Being a college student is hard work. Not just academically, but everything above. Students face a lot of pressure from having a social life, to being involved on campus, to staying healthy both physically and mentally. Before starting college, all you hear about is the potential freshman 15 that lingers over your head, but all of the other things seem to go undiscussed. While keeping your body healthy is important, it’s just one aspect of health.
Being a senior at UT, I have learned a few tips and tricks over the last few years on how to maintain a healthy lifestyle. Here are some tricks and tips every college student should live by.
- Drink Water: Hydration is key
This one is self explanatory, but drinking water is so easy, yet so easily forgetting. In the hot Florida sun drinking water is more important than ever. Dehydration can cause increased fatigue, loss of motivation, impair brain performance, and memory, according to Healthline. If you are someone that gets frequent headaches and migraines, you may be able to attribute them to a lack of hydration.
A study done by the BMC Public Health, showed that 44% of people in the 393 person study experienced a headache due to dehydration. The study also showed that dry lips and skin, muscle cramps, and acne are also possible results of someone who is dehydrated. On average, women need 11.5 cups of water a day while men need 15.5 cups, according to Mayo Clinic.
- Have an exercise plan
Getting yourself to workout can be really difficult at times. If you’re someone that doesn’t enjoy working out (like me) motivation is key. Make a specific time to workout every week and stick to it. By making your 30 minute working a part of your routine you never have to think about planning time for it. If it’s already in your schedule there’s no excuses! The Centers for Disease Control and Prevention (CDC) recommends a minimum of 2 hours and 30 minutes of moderate exercise a week. Whether that’s going on the treadmill at the gym or doing a Chloe Ting workout in your room, it’s important to keep active for your own mental and physical health.
- Have a planner
Having a planner sounds simple, but is unbelievably important. When your professor tells you an assignment due the next day or in two weeks, write it down! If you see everything you have to do physically written out it makes it so much easier to stay up to date and organized. Don’t just use your planner for work though. By writing in your weekend plans, gym schedule, or even your Netflix show, you will be able to plan out your work and have an easier time getting everything done while still having a social life.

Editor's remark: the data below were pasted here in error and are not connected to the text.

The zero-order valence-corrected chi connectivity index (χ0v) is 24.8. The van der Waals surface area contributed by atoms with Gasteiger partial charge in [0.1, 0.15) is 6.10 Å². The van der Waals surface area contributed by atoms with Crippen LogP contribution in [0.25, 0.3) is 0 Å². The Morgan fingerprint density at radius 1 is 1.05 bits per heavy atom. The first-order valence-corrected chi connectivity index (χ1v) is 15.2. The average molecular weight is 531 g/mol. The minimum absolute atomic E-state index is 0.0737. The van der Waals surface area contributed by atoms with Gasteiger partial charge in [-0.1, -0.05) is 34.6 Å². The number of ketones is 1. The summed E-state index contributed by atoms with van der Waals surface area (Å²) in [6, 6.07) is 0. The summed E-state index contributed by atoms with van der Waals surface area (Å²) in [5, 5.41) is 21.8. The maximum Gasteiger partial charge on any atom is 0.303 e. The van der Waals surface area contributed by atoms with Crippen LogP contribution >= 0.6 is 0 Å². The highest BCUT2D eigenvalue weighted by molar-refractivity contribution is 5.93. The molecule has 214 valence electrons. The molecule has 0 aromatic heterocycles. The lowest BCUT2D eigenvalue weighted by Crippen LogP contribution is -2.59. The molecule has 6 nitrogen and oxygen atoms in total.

- Party with a plan
While going out and partying is limited due to COVID this is one to remember post-pandemic. Have a plan when you go out. As a 20-year-old girl, going out can be stressful with statistics and horror stories of other college girls running through my mind. Due to this, it is unbelievably important to do some pre-party preparation.
Get your friends’ locations. You need to look out for the people you go out with. Even if you decided to be responsible and stay in one night while your friends went out, have their location. It is so easy to do and can actually save lives.
Do not leave your drink. Especially if you are somewhere unfamiliar or in public, keep your drink in your hand at all times. If you put it down, get a new one.
When going out always make sure your phone is charged and that you have money. My dad’s favorite tip is to always have cash. Credit and debit cards can be unreliable and can get lost easily on a night out. Having a cash backup is key (and it budgets you).
- Be smart
Be smart with sex. Everyone knows that hookup culture is prominent on college campuses, but whether you participate or not is your decision. What you do with your body is your choice. You should not feel ashamed by how many or few people you decide to hook up with, but always remember to be responsible and use protection. Remember to take advantage of UT health insurance and health care providers! If you want to go on birth control, you may be covered through insurance. College healthcare professionals are there to help you and have seen it all so don’t be afraid to take advantage of their services.
- Take your own health seriously, your mom isn’t here anymore
This tip is similar to the last, but take your health care seriously. Your parents aren’t around to book your doctors appointments, so do it yourself! It’s easy to ignore our own health with the busy life of a UT student, but if something is not right take action. You know your own body the best, so if something seems off or you don’t feel right don’t hesitate to call up Dickey Health and Wellness Center or the local urgent care.
Your mental health is the most important thing so don’t neglect it. Your emotions and feelings are valid. Through UT, students are eligible for some therapy sessions. If you feel like you need to talk with someone there are people to call whether on campus or a healthcare professional off campus. Prioritizing mental health is unbelievably important as a college student. Everyone struggles with it at times, so do not feel embarrassed for feeling the way you do.
- Advocate for yourself… be your own cheerleader
In highschool, I had a teacher who would constantly say “be your own cheerleader” and he was onto something. The first few years away from home can be rough so you have to make sure you are your own biggest fan. Advocating for yourself whether in the classroom or with your health is so important. Not only is it a great way to make sure you’re controlling your own happiness, but it’s something everyone needs to know in life. Asking for help is a sign of strength not weakness. If you need help on an assignment or just need advice, don’t be afraid to ask. Be your own biggest fan… it’s something to live by.